Q: What is the application in basketball?
A: Personally, I’m not much of a basketball coach, but I was in physical education for several years so I did teach basketball. As far as basketball goes, I know I would use the blocking shield in the low post, as far as post position and things of that nature. As a guard off the ball, it’s fantastic for getting through ball screens and stuff like that. We’ve actually had several basketball coaches use it. It allows players to rep at full speed. It’s not live. Live is live, there’s nothing you can do about that. This blocking shield allows you to get as close to live as possible, without injury, and I think that’s the most important thing. As a defensive line coach, the thing I like the most about the blocking shield with arms is the absolute violence that we can create with it. With the spring arms, they actually come back up into a stationary position or the original position they were in. Offensive lineman are always trying to get back into their area, we’re trying to attack them as fast as possible.
Q: How are the Colt arms different than traditional, flimsy Velcro arms?
A: It’s not a traditional blocking pad, from the standpoint of a traditional sled or a hand shield. Because of the arms and the natural spacing with the arms, that’s the best part I feel about it because defensive lineman traditionally have a hard time breaking away from going to a side, they’re always going to the middle. It’s like a moth to a flame. Once you can teach a kid to get on the edge of an offensive lineman, it makes their job and my job a lot easier. So, the pad is movable, it’s fluid. I am able to adjust either myself or with a player to adjust and put the pad on an edge, which creates a counter move for the player to get back to the other side- if it’s a run-shed drill that we’re doing- or especially in pass blocking or pass rush. We want those guys to work that edge. I can use that pad and they can maintain their pad level and they can also maintain their violence, which as you’re going through a pass rush situation every kid has a particular move that they use. They need to have another counter move or to come back with something else. This allows me, or another player while I’m watching, to maintain their pad level, but also work combinations and get off of a pass block as fast as possible. That’s where I see the biggest asset because the blocking pad moves, it moves anywhere I want on a body. Compared to just a shield and just body somebody up with it.
Q: As somebody is coming off the line, are they able to simulate the play accurately with the Colt?
A: The traditional way they used to teach pass blocking was one-on-one, two-on-two, things of that nature. I've never been a big proponent for one-on-one pass blocking because it’s not realistic. A defensive lineman is going to either get picked up by somebody else, either by another guard or a center or if they’re playing tackle it could be a running back coming over to chip and maybe going out into a formation or a pattern. So, our usage of the blocking pad is we have a series with two Colts 5 yards apart, one on the line of scrimmage and one 5 yards behind. We can rep pass rush at 100 miles per hour, or full speed, and maintain that player’s pad level all the way through, because they are going to get picked up. They never really get a one-on-one move with anybody because of the way protection schemes are set up now. What the blocking pad allows us to do is get off on the first guy, make sure you can get past him, use your moves to do it, maintain your pad level, now you’ve got somebody else to pick up. You can either completely avoid it with a swipe move, or a head fake, or something like that. Or even using it for your spin move. The biggest problem defensive lineman have with spinning is they don’t get penetration. On a traditional pad if you’re trying to teach them spin, or even on a live human body, what you can do with the Colt is you can actually put the player in a position. A position where they’re not comfortable to a position where they are comfortable. That’s the biggest advantage that we’ve found this year. Not going against live bodies but going against the pad at full speed the entire time.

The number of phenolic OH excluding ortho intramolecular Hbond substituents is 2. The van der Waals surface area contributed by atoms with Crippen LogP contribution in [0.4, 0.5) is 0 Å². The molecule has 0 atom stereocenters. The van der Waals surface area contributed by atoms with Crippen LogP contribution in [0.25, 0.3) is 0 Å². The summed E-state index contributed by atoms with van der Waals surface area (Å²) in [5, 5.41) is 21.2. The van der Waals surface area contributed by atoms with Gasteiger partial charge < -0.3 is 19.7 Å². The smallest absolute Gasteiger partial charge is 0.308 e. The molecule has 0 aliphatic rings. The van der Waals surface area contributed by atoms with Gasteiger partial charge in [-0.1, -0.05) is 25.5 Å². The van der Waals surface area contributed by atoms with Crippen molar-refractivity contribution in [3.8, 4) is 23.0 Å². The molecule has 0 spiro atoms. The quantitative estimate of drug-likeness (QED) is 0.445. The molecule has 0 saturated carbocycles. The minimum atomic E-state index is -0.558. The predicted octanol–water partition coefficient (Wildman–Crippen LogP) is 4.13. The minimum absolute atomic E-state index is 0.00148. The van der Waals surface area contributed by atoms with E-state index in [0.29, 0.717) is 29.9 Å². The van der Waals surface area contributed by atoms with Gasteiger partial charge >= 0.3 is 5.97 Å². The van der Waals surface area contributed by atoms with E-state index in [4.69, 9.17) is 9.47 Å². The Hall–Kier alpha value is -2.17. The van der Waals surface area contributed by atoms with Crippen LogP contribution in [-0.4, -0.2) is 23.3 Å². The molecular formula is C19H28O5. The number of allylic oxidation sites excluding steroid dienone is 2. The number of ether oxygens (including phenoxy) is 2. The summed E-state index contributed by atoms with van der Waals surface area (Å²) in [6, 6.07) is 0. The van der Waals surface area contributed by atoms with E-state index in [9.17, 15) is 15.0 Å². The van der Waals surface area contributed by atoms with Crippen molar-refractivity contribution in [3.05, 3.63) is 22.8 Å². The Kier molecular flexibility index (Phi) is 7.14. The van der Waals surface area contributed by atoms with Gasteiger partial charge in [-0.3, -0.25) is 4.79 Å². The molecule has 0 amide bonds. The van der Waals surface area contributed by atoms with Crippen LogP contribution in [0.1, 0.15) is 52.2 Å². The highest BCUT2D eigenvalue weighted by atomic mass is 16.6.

Q: Do the arms on the Colt move? (Are you striking?)
A: Absolutely, you can strike the blocking pad as hard as you want because there’s no risk of injury. Traditionally when we would teach any type of move: a shed move or a pass rush move, you’re going on a body and you’re going against your partner. Well, the biggest problem with going against your partner is- he doesn’t want to get hurt and the other guy doesn’t really want to get hurt either. With this football blocking pad, it allows us to put them in the position we need them to be in, but also be able to get violent and strike it. The arms are going to come back into the same position. It allows you to do different moves, different combinations of moves, without the risk of injury. I use the blocking pad for the traditional club move, rip, snake, etc. This pad allows you to counter. I can come in with a club, and either come up with a rip or come over with something like a snake. If I have to get to the other side of the body because let’s say the offensive lineman has an outside set and the inside area is open, the blocking pad allows you come through and rip underneath and also move the arms out of the way.